https://www.facebook.com/TheUglyKings/   https://twitter.com/theuglykings   https://theuglykings.bandcamp.com/

Pete RingMaster 25/04/2018

Copyright RingMaster: MyFreeCopyright

Desert Storm – Sentinels

Can it really be around four years since British groove monsters Desert Storm unleashed their critically-acclaimed Omniscient? It is undoubtedly true that time flies when you are having fun, the release still stirring our attention amongst the horde of new encounters submitted to us. Now the band has uncaged its successor in the bold shape of Sentinels; a dark tempest of a proposal which confirms the Oxford based sludgers as one of metal’s most compelling propositions.

Desert Storm has never been slow in pushing evolution in their sound but Sentinels marks their biggest step yet without losing the band’s trademark ear pleasing individual sound and character. Being ravenously heavy is one of their accomplished traits yet the new album manages to be a leviathan in that hue, almost oppressive at times in tandem with their darkest most tempestuousness creativity yet. Equally though, their imagination is at its most liveliest to date conjuring melodic intimation and mercurial adventures with magnetic prowess. It is fair to say that Sentinels did not quite bowl us over as immediately as the likes of predecessors Horizontal Life and Omniscient but there was no escaping its relentless persuasion and eventual captivation or the feeling that it is a compelling new step in the evolution and journey to even greater adventures with the band ahead.

The album immediately exposes its ferocity and the senses as opener Journey’s End roars into life, the distinctive snarling tones of vocalist Matt Ryan driving the skilful discord as riffs and rhythms gnaw away. Concussive yet carrying purposeful restraint, the song eventfully calms as a tantalising groove spirals through its breath, it leading ears into a waiting tempest of emotion and sound sculpted by the intimation cast by guitarists Chris White and Ryan Cole. Already there is something new and fresh about the band’s music, a sense of new adventure and exploration creating a web of contrasting textures and intensities shaping a song that made a potent first impression and only blossomed thereon in, much as the album over time.

The following Too Far Gone is swiftly into its sonic trespass, guitars again a searing intrusion and rousing incitement alongside the lumbering but tenacious beats of Elliot Cole and the dark hearted drawl of Chris Benoist’s bassline. A track tackling excessive binge drinking; a ”paradox of hard liquor being both the cause and the remedy of the sickness” according to Ryan partly inspired by the tragic tales of Bon Scott and John Bonham, it prowls and infests ears with a predatory but addictive quality taking the listener through alcoholism into death. As dark and menacing as it is, there is a certain catchiness which infests before The Brawl unleashes a tide of magnetic grooves and rapacious rhythms in the acclaimed Desert Storm manner. Emulating the title, Ryan entangles ears with his familiar ursine tones, guitars teasing with melodic fingering within the sonic winds. Its blues lining only adds to the temptation on offer, the song more expected Desert Storm rock ‘n’ roll but again with a keen fresh breath to its holler.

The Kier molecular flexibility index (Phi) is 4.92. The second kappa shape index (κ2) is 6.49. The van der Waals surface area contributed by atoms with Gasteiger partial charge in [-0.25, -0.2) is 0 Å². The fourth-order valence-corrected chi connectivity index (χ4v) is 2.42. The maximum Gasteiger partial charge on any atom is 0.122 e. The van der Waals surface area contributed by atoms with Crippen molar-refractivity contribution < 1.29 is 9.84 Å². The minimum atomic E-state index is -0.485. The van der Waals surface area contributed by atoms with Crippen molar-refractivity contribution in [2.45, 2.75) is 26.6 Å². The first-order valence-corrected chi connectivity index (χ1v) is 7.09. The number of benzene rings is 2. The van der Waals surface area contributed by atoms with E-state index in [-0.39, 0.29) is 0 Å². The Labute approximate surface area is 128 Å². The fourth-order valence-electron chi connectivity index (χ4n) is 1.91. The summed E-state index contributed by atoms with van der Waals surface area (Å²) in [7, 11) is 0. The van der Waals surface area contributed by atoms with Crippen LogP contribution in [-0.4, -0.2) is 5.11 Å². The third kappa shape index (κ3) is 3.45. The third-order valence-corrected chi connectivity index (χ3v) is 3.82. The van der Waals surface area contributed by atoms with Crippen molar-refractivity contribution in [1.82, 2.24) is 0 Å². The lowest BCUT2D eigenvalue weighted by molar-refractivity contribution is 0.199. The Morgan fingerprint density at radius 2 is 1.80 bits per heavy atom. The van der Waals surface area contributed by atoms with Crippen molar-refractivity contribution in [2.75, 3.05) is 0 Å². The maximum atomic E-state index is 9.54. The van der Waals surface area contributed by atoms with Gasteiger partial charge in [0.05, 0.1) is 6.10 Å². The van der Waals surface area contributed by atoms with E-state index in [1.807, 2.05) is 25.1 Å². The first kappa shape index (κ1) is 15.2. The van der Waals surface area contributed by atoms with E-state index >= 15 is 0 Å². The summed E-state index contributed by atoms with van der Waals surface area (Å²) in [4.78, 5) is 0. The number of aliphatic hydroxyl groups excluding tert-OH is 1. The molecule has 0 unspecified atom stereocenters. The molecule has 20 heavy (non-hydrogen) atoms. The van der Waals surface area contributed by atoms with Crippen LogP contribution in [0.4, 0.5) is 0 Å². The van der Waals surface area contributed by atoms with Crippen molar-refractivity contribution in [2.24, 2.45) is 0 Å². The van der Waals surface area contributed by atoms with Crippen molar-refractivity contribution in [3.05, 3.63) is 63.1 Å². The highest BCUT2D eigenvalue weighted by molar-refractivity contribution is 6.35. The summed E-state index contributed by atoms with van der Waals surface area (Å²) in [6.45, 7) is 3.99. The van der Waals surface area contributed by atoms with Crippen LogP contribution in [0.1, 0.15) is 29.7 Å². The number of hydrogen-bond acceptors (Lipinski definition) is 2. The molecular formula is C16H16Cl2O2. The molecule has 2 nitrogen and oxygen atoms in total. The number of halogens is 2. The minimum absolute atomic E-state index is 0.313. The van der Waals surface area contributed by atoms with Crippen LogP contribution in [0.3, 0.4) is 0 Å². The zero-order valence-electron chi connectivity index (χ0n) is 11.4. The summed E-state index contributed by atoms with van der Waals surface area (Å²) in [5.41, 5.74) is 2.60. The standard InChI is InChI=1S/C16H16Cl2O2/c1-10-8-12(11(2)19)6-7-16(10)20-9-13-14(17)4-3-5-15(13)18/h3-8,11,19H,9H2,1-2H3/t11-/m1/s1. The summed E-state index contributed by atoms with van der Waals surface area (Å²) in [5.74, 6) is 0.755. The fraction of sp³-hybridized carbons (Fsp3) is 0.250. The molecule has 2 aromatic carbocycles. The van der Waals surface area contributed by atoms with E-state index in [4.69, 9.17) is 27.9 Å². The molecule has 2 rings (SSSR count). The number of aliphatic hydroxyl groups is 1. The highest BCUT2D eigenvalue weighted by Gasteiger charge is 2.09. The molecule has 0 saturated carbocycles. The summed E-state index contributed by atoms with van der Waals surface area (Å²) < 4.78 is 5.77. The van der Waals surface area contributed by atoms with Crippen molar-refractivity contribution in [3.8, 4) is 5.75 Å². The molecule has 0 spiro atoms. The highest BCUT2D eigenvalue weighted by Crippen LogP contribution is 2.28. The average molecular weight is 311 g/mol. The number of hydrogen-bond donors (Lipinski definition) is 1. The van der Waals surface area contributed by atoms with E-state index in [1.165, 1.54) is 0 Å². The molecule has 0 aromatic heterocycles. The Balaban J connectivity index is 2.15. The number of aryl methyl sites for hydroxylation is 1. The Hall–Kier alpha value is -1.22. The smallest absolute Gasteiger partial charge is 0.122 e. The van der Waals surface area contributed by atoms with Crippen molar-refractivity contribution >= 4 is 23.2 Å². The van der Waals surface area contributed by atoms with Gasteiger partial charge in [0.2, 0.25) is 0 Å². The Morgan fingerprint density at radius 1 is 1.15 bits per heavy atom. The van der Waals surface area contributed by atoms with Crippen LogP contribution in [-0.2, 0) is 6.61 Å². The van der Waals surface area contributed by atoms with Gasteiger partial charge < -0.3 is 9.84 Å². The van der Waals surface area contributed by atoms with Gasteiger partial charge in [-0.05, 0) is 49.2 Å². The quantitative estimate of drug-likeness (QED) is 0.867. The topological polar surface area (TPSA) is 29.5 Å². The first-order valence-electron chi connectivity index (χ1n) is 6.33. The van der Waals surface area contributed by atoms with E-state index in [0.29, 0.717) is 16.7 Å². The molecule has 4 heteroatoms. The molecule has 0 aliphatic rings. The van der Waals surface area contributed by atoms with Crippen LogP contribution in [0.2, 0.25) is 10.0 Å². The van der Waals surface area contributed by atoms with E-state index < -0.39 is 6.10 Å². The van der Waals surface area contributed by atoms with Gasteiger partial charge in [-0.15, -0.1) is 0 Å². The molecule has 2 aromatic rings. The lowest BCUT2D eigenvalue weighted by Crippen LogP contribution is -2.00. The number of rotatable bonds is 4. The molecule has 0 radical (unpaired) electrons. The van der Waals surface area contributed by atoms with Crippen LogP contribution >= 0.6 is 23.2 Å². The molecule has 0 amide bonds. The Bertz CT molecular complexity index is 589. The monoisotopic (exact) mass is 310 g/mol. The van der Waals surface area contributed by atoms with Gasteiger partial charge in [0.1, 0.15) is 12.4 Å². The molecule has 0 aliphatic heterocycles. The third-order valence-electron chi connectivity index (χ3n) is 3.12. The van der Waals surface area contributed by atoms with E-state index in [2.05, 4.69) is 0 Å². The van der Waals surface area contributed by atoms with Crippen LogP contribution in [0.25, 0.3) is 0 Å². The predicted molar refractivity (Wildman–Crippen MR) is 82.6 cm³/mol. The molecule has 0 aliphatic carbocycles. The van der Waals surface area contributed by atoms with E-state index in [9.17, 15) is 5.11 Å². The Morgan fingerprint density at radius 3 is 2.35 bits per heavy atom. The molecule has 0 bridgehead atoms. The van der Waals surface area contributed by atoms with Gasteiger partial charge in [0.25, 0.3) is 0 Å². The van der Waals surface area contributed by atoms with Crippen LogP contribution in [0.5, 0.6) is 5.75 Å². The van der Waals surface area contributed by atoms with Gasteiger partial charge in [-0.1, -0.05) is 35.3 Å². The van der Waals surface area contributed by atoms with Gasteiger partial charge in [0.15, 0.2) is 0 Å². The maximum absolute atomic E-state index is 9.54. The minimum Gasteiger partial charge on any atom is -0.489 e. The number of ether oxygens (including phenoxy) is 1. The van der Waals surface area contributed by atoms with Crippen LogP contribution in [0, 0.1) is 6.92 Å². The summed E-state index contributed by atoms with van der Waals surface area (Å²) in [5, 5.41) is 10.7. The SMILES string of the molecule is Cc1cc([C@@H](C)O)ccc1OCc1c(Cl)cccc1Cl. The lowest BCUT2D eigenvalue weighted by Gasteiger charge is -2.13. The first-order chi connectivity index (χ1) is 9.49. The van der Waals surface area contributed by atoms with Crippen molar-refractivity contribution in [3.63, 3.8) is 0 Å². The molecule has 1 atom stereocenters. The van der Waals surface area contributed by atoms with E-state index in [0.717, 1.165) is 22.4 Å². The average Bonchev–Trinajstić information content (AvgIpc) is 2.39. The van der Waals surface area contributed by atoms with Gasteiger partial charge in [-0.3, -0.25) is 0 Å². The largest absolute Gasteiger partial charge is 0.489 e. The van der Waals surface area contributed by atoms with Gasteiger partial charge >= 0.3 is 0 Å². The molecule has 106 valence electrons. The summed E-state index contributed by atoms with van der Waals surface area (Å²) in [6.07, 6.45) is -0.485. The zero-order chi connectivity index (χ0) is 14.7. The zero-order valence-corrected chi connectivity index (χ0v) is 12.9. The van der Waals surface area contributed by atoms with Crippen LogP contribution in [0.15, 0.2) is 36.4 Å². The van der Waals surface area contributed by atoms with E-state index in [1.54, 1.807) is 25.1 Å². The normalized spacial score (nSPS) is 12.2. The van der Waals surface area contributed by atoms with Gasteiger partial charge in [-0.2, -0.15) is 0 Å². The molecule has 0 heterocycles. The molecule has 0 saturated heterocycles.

The melodic beckoning bringing Kingdom Of Horns into view is pure magnetism, its beauty bright yet melancholic and soon blessed with the harmonics of clean vocals as sonic winds contemplate their involvement. It is arguably the best moment within Sentinels, certainly a favourite passage which eventually breeds a raw and burly stroll still draped in melodic elegance and imagination. The song is superb, captivation at every turn and if a clue of things to come maybe the moment in hindsight the Desert Storm sound came of age which tells you it’s magnificence after all the goodness since the band emerged back in 2007.

There is a familiar classic metal lining to next up Gearhead and similarly that Desert Storm character which never takes much to tempt, the song jabbing and imposing its enjoyable personality before Drifter binds the listener in spicily searing grooves and rhythmic tenacity to incite and inspire physical and vocal participation. It too is prime Desert Storm so easy to devour for fans and heavy rockers alike as too successor The Extrovert, a bruising but magnetically grouchy stomp of riff and grooves with a matching aggressive rhythmic swagger and vocal drama. Cole simply controls the body from start to finish, his rousing beats commanding song and listener with devious prowess as the track gets under the skin.

The colder atmospherics and dark corners of Convulsion immerse and seduce next; the track looming up from its stark beginnings with an oppressive lumber and tenebrific air. That heavy suffocation though is the breeding ground for an eruption of pure metal virulence, grooves and hooks worming under the skin before new waves of heavy predation flow over the lusty enterprise. It never quite extinguishes their zeal though, instead embracing their spirit before Cole leads another highly persuasive surge of rhythmic and sonic boisterousness which teases and taunts from there on as another particular highlight of Sentinels is laid down.